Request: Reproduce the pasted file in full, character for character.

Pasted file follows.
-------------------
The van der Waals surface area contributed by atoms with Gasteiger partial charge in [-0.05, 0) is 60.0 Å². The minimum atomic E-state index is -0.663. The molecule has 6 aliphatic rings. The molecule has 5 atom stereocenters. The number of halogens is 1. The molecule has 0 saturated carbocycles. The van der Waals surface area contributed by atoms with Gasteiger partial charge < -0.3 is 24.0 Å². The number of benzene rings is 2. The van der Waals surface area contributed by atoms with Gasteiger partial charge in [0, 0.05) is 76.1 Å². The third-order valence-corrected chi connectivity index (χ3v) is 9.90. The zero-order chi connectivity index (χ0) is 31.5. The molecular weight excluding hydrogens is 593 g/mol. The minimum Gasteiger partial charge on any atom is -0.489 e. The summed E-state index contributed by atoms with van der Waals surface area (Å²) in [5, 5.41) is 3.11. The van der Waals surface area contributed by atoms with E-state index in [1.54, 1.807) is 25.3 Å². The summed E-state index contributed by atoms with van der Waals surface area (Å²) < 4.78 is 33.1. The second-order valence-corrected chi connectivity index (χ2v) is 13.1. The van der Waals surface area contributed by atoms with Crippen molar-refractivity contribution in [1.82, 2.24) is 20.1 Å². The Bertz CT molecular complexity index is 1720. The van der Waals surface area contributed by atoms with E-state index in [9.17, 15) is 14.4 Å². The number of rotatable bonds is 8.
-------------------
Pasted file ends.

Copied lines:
The van der Waals surface area contributed by atoms with Gasteiger partial charge in [-0.05, 0) is 60.0 Å². The minimum atomic E-state index is -0.663. The molecule has 6 aliphatic rings. The molecule has 5 atom stereocenters. The number of halogens is 1. The molecule has 0 saturated carbocycles. The van der Waals surface area contributed by atoms with Gasteiger partial charge < -0.3 is 24.0 Å². The number of benzene rings is 2. The van der Waals surface area contributed by atoms with Gasteiger partial charge in [0, 0.05) is 76.1 Å². The third-order valence-corrected chi connectivity index (χ3v) is 9.90. The zero-order chi connectivity index (χ0) is 31.5. The molecular weight excluding hydrogens is 593 g/mol. The minimum Gasteiger partial charge on any atom is -0.489 e. The summed E-state index contributed by atoms with van der Waals surface area (Å²) in [5, 5.41) is 3.11. The van der Waals surface area contributed by atoms with E-state index in [1.54, 1.807) is 25.3 Å². The summed E-state index contributed by atoms with van der Waals surface area (Å²) < 4.78 is 33.1. The second-order valence-corrected chi connectivity index (χ2v) is 13.1. The van der Waals surface area contributed by atoms with Crippen molar-refractivity contribution in [1.82, 2.24) is 20.1 Å². The Bertz CT molecular complexity index is 1720. The van der Waals surface area contributed by atoms with E-state index in [9.17, 15) is 14.4 Å². The number of rotatable bonds is 8.